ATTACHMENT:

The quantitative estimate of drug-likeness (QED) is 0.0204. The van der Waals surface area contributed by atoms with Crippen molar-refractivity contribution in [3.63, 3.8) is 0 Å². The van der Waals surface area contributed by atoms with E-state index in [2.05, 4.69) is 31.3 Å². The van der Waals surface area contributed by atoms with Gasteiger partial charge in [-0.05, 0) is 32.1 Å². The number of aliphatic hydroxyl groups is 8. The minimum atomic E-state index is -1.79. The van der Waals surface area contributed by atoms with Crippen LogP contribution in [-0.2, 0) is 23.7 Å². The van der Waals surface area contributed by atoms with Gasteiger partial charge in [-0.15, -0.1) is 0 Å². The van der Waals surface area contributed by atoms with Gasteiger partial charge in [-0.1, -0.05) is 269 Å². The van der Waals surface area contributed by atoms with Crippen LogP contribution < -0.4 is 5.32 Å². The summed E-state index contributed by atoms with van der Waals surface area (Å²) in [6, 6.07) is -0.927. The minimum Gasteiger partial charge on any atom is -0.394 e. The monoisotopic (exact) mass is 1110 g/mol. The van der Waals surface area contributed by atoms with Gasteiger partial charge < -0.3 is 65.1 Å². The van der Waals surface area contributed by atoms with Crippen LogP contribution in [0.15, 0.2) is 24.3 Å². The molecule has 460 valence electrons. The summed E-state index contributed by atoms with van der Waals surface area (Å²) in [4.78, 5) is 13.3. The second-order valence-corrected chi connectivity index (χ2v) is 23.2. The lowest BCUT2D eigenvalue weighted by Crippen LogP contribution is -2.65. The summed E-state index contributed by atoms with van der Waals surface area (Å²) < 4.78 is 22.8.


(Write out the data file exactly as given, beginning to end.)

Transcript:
The quantitative estimate of drug-likeness (QED) is 0.0204. The van der Waals surface area contributed by atoms with Crippen molar-refractivity contribution in [3.63, 3.8) is 0 Å². The van der Waals surface area contributed by atoms with E-state index in [2.05, 4.69) is 31.3 Å². The van der Waals surface area contributed by atoms with Gasteiger partial charge in [-0.05, 0) is 32.1 Å². The number of aliphatic hydroxyl groups is 8. The minimum atomic E-state index is -1.79. The van der Waals surface area contributed by atoms with Crippen LogP contribution in [-0.2, 0) is 23.7 Å². The van der Waals surface area contributed by atoms with Gasteiger partial charge in [-0.15, -0.1) is 0 Å². The van der Waals surface area contributed by atoms with Gasteiger partial charge in [-0.1, -0.05) is 269 Å². The van der Waals surface area contributed by atoms with Crippen LogP contribution < -0.4 is 5.32 Å². The summed E-state index contributed by atoms with van der Waals surface area (Å²) in [6, 6.07) is -0.927. The minimum Gasteiger partial charge on any atom is -0.394 e. The monoisotopic (exact) mass is 1110 g/mol. The van der Waals surface area contributed by atoms with Gasteiger partial charge < -0.3 is 65.1 Å². The van der Waals surface area contributed by atoms with Crippen LogP contribution in [0.15, 0.2) is 24.3 Å². The molecule has 460 valence electrons. The summed E-state index contributed by atoms with van der Waals surface area (Å²) in [4.78, 5) is 13.3. The second-order valence-corrected chi connectivity index (χ2v) is 23.2. The lowest BCUT2D eigenvalue weighted by Crippen LogP contribution is -2.65. The summed E-state index contributed by atoms with van der Waals surface area (Å²) < 4.78 is 22.8.